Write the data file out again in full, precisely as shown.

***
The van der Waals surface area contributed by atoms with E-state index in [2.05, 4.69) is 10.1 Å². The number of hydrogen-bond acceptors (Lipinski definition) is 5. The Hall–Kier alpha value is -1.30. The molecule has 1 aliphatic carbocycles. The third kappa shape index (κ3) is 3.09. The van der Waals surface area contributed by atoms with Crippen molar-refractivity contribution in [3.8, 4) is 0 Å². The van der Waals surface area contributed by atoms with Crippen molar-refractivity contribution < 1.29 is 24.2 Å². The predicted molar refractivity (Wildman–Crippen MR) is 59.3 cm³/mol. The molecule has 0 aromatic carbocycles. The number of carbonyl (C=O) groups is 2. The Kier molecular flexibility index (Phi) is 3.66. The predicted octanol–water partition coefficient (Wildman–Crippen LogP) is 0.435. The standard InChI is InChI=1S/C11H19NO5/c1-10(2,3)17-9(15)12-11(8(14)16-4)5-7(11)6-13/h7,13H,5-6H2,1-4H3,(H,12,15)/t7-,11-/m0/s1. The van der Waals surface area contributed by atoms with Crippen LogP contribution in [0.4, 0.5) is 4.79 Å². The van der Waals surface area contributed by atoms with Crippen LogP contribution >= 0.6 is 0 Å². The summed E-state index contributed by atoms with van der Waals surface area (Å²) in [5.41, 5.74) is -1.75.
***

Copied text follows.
The van der Waals surface area contributed by atoms with E-state index in [2.05, 4.69) is 10.1 Å². The number of hydrogen-bond acceptors (Lipinski definition) is 5. The Hall–Kier alpha value is -1.30. The molecule has 1 aliphatic carbocycles. The third kappa shape index (κ3) is 3.09. The van der Waals surface area contributed by atoms with Crippen molar-refractivity contribution in [3.8, 4) is 0 Å². The van der Waals surface area contributed by atoms with Crippen molar-refractivity contribution < 1.29 is 24.2 Å². The predicted molar refractivity (Wildman–Crippen MR) is 59.3 cm³/mol. The molecule has 0 aromatic carbocycles. The number of carbonyl (C=O) groups is 2. The Kier molecular flexibility index (Phi) is 3.66. The predicted octanol–water partition coefficient (Wildman–Crippen LogP) is 0.435. The standard InChI is InChI=1S/C11H19NO5/c1-10(2,3)17-9(15)12-11(8(14)16-4)5-7(11)6-13/h7,13H,5-6H2,1-4H3,(H,12,15)/t7-,11-/m0/s1. The van der Waals surface area contributed by atoms with Crippen LogP contribution in [0.4, 0.5) is 4.79 Å². The van der Waals surface area contributed by atoms with Crippen LogP contribution >= 0.6 is 0 Å². The summed E-state index contributed by atoms with van der Waals surface area (Å²) in [5.41, 5.74) is -1.75.